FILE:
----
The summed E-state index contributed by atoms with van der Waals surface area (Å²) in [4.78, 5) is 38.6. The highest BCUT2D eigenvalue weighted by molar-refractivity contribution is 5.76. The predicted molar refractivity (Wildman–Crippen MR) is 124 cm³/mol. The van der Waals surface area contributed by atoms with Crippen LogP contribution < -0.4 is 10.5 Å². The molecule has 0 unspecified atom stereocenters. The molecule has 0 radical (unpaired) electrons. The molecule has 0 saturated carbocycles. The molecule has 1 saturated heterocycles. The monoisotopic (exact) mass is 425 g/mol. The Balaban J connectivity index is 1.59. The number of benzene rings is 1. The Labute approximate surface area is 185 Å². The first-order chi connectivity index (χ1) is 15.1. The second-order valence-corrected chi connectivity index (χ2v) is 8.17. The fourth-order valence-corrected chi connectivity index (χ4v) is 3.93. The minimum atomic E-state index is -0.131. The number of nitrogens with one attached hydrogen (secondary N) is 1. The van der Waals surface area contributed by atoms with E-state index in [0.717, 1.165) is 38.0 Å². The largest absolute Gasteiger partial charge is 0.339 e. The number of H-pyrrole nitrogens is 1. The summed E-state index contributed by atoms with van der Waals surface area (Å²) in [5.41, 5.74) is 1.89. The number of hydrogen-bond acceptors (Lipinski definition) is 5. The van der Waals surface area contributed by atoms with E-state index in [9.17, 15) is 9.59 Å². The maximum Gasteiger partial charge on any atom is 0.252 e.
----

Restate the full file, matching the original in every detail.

The summed E-state index contributed by atoms with van der Waals surface area (Å²) in [4.78, 5) is 38.6. The highest BCUT2D eigenvalue weighted by molar-refractivity contribution is 5.76. The predicted molar refractivity (Wildman–Crippen MR) is 124 cm³/mol. The van der Waals surface area contributed by atoms with Crippen LogP contribution < -0.4 is 10.5 Å². The molecule has 0 unspecified atom stereocenters. The molecule has 0 radical (unpaired) electrons. The molecule has 0 saturated carbocycles. The molecule has 1 saturated heterocycles. The monoisotopic (exact) mass is 425 g/mol. The Balaban J connectivity index is 1.59. The number of benzene rings is 1. The Labute approximate surface area is 185 Å². The first-order chi connectivity index (χ1) is 15.1. The second-order valence-corrected chi connectivity index (χ2v) is 8.17. The fourth-order valence-corrected chi connectivity index (χ4v) is 3.93. The minimum atomic E-state index is -0.131. The number of nitrogens with one attached hydrogen (secondary N) is 1. The van der Waals surface area contributed by atoms with E-state index in [0.717, 1.165) is 38.0 Å². The largest absolute Gasteiger partial charge is 0.339 e. The number of H-pyrrole nitrogens is 1. The summed E-state index contributed by atoms with van der Waals surface area (Å²) in [5.41, 5.74) is 1.89. The number of hydrogen-bond acceptors (Lipinski definition) is 5. The van der Waals surface area contributed by atoms with E-state index in [9.17, 15) is 9.59 Å². The maximum Gasteiger partial charge on any atom is 0.252 e.